In a beleaguered city where rats and roving gangs terrorize the streets, where government has broken down and meaningless violence holds sway, a woman -- middle-aged and middle-class -- is brought a twelve-year-old girl and told that it is her responsibility to raise the child. This book, which the author has called "an attempt at autobiography," is that woman's journal -- a glimpse of a future only slightly more horrendous than our present, and of the forces that alone can save us from total destruction.
About Doris Lessing
Doris Lessing was born of British parents in Persia, in 1919, and moved with her family to Southern Rhodesia when she was five years old. She went to England in 1949 and has lived there ever since. She is the author of more than thirty books—novels, stories, reportage, poems, and plays. In 2007, she was awarded the Nobel Prize in Literature.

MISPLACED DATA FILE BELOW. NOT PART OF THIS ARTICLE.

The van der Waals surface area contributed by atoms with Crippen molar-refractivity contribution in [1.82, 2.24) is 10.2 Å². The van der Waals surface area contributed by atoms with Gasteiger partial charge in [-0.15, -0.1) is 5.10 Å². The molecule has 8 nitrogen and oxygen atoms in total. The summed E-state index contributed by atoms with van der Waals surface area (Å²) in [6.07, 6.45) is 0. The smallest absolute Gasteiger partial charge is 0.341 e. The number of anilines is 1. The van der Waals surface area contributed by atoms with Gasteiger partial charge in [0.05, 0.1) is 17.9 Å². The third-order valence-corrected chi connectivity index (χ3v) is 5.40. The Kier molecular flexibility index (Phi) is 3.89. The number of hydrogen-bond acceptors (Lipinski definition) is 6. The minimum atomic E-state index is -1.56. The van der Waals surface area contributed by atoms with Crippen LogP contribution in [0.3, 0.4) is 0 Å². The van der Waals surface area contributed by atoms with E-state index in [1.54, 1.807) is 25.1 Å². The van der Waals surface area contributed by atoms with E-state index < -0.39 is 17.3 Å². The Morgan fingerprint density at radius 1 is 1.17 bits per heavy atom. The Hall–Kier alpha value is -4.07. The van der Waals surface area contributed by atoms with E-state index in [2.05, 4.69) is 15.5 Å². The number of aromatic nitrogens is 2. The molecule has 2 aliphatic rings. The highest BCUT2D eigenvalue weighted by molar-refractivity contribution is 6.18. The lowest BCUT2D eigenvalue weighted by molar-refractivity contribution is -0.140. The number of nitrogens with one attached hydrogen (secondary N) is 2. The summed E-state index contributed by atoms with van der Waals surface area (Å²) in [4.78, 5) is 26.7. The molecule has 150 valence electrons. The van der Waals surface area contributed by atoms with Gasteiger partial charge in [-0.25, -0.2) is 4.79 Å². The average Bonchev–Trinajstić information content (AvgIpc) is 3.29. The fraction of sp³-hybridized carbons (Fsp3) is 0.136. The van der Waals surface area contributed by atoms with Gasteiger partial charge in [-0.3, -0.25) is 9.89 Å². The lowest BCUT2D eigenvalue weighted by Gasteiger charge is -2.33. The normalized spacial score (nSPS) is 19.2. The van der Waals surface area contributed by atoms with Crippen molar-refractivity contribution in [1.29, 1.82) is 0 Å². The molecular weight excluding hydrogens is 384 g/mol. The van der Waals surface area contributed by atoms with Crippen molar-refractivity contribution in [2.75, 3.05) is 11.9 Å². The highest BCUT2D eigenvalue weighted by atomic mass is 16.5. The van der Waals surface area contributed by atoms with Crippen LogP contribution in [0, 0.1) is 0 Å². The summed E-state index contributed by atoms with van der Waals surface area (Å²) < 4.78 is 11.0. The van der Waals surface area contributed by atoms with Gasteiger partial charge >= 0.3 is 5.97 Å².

"One of her profoundest visionary excursions." --Gail Godwin, Chicago Tribune Book World
"An extraordinary and compelling meditation about the enduring need for loyalty, love and responsibility." --Time
"A brilliant fable." --Maureen Howard, front page, The New York Times Book Review
"Doris Lessing again presents herself as one of the most intelligent of all modern novelists." --Philadelphia Bulletin
"The most fluid and suggestive of all her books." --St. Louis Post-Dispatch
"A short, easily read novel...part science fiction and part 19th-century realism, its effect is profoundly affecting and mystical... especially moving for those who have responded to Lessing's previous work." --Houston Chronicle
"A major work, one that well proves her vigor, originality and importance as a novelist." --Cleveland Free Press